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DANISH HABITS

Denmark’s most popular names for kids are Emma and William

Statistics Denmark has released an updated list of the most popular names for children born in the first half of 2022.

Denmark’s most popular names for kids are Emma and William
The most popular names for kids under 10 in Denmark are William and Emma, but there is some movement in the trends for names given in 2022. Photo by Kelly Sikkema on Unsplash

While the most popular choices for new names in the first six months of last year are different from those in 2021, the most popular names overall for children under 10 years are still Emma and William.

In 2021, Oscar and Alma were the names written on the largest number of Danish birth certificates for boys and girls respectively. They were replaced by William and Ella in the first half of last year, with Oscar and Alma both moving down to second place.

Some 278 boys were called William in the first half of last year, while 222 girls were given the name Ella.

Overall, many names on the 2022 list are also present on the 2021 list. Some names – such as Theo, Aksel and Sofia – replaced previous entries like Clara and Arthur.

Broadening Statistics Denmark’s data to cover the age group 1-9 years, the most common name given to boys is William, and for girls Emma.

There are 5,019 boys called William in the age range in Denmark, and 4,077 Emmas.

Statistically, a full name consisting of three separate names is the most common format in Denmark. Some 55 percent of the population have three separate names, a proportion which hasn’t changed over the last 30 years.

Danes commonly use two surnames in a three-word full name. While the last of the three names is the surname, people are also often referred to by the second name, particularly in the public sphere.

A typical example of this is former prime minister (and current foreign minister) Lars Løkke Rasmussen, whose surname is Rasmussen – coincidentally the same surname as his two predecessors as PM. He is commonly referred to as “Lars Løkke”.

Many in Denmark inherit one surname from each of their parents (although not always). They may or may not change their names if they marry and it’s common to keep one of the original surnames and take one from their partner – but again, this is by no means a standard practice.

The number of people in Denmark with four names has gone up, from 9 percent in 1993 to 12 percent today.

Latest data suggests the trend could continue, because the number of one-year-olds with four names has increased from 10 to 22 percent, while the number with only two names has fallen, from 27 to 15 percent.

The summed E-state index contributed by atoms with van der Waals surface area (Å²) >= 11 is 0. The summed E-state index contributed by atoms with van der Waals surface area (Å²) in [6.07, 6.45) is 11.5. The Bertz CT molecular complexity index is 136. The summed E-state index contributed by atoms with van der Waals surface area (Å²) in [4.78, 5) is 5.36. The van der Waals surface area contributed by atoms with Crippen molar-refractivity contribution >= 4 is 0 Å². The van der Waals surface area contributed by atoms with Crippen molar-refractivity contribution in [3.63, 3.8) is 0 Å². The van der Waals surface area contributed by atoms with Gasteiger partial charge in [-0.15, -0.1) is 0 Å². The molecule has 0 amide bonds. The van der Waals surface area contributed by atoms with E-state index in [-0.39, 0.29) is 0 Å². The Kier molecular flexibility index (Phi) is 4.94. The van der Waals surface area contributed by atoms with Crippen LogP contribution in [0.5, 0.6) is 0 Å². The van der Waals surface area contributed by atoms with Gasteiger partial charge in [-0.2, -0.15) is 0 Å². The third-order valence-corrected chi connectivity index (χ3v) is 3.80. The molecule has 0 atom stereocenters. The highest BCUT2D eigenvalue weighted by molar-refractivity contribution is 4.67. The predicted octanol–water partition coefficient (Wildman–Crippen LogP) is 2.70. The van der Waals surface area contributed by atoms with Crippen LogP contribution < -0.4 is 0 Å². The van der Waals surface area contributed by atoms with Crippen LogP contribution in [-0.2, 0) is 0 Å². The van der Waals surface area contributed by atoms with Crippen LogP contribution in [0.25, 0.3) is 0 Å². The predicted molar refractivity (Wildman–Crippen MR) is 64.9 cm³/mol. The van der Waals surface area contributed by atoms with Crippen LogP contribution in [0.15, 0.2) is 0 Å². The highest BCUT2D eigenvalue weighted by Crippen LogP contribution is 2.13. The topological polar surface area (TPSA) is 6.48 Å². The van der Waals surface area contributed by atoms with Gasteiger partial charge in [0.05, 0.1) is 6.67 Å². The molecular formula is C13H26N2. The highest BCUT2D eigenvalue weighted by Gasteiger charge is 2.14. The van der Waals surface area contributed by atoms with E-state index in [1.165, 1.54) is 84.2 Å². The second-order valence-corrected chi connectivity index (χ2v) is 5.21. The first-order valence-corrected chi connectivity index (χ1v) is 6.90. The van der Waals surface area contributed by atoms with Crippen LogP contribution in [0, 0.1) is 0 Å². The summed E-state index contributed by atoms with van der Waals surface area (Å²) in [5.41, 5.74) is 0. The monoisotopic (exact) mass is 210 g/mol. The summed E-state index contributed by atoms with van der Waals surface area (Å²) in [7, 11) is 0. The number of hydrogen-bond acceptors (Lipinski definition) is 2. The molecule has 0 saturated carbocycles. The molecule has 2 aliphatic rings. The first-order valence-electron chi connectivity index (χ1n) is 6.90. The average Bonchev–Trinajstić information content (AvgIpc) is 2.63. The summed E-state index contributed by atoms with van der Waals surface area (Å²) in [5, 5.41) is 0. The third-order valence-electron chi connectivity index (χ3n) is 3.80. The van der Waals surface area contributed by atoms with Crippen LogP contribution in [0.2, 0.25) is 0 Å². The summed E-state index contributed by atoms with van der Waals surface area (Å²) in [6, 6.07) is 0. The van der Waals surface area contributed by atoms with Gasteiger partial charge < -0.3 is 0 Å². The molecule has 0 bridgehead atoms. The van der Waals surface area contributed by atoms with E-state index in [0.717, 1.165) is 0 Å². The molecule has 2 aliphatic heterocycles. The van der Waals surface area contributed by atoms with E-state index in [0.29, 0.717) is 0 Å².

Most popular Danish names for boys and girls in the first half of 2022:

  1. William
  2. Oscar
  3. Carl
  4. Malthe
  5. Emil
  6. Valdemar
  7. Noah
  8. Aksel
  9. August
  10. Theo

  1. Ella
  2. Alma
  3. Nora
  4. Ida
  5. Freja
  6. Sofia
  7. Luna
  8. Olivia
  9. Agnes
  10. Asta

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TECH

Six terrible AI-generated jokes about Danish things

Artificial Intelligence programmes such as ChatGPT have made headlines worldwide for writing scarily accurate essays, poems, and even newspaper articles. We decided to ask ChatGPT to tell us some jokes about Danish things, and here's what happened.

Six terrible AI-generated jokes about Danish things

How does this work?

We’re using ChatGPT, an open-source AI model designed for dialogue. Essentially, you type in a question and it generates a response. After testing its article-writing skills (which in some cases were pretty good, in others… not so much), we decided to test how good it was at telling jokes.

Spoiler alert: it wasn’t entirely fruitful.

First off, I asked the AI to “tell me a joke about Copenhagen”.

That was a decent opening effort in my book, although I’m an unashamed fan of dad jokes. I gave it another chance.

This one was well wide of the mark. Denmark hasn’t had a king since 1972. I pulled up the AI on this and it skirted the issue.

I took the AI’s cue for the next one and asked it for a joke about the Queen, but its sense of humour seemed to have deserted it.

ChatGPT probably has a point here, though. The conversation was getting a bit royal-heavy, so I went for a different tactic, asking it to “tell us a joke about rye bread”.

This was just about passable I think, but didn’t really raise a laugh. Next up: a real challenge.

This won me over. Although it technically isn’t a joke, the AI just beautifully skewered the most worn-out Danish cliché of all time.

I told it as much and then asked it it to “tell me a joke about the Danish weather”…

Oh dear. Make of this what you will but my take is that it’s not a very funny subject.

I had to start a new chat because of the error and by this point, I was getting a bit tired of the traditional joke format. So I asked it to write a standup comedy routine about Danish politics.

There was no dice here, so I changed tack and asked for a sitcom scene set in a Danish bakery. Here’s a section of the scene:

I like the choice of names but as you can see, the punchlines are scant and I received a ticking off at the end for having requested jokes about politics before.

I concluded the AI’s sense of humour is not easy to “get”, which gives it something in common with Danish humour at least. To finish off, I asked for a haiku about Jutland and received this in reward.

READ ALSO: Nine terrible AI-generated jokes about Swedish things

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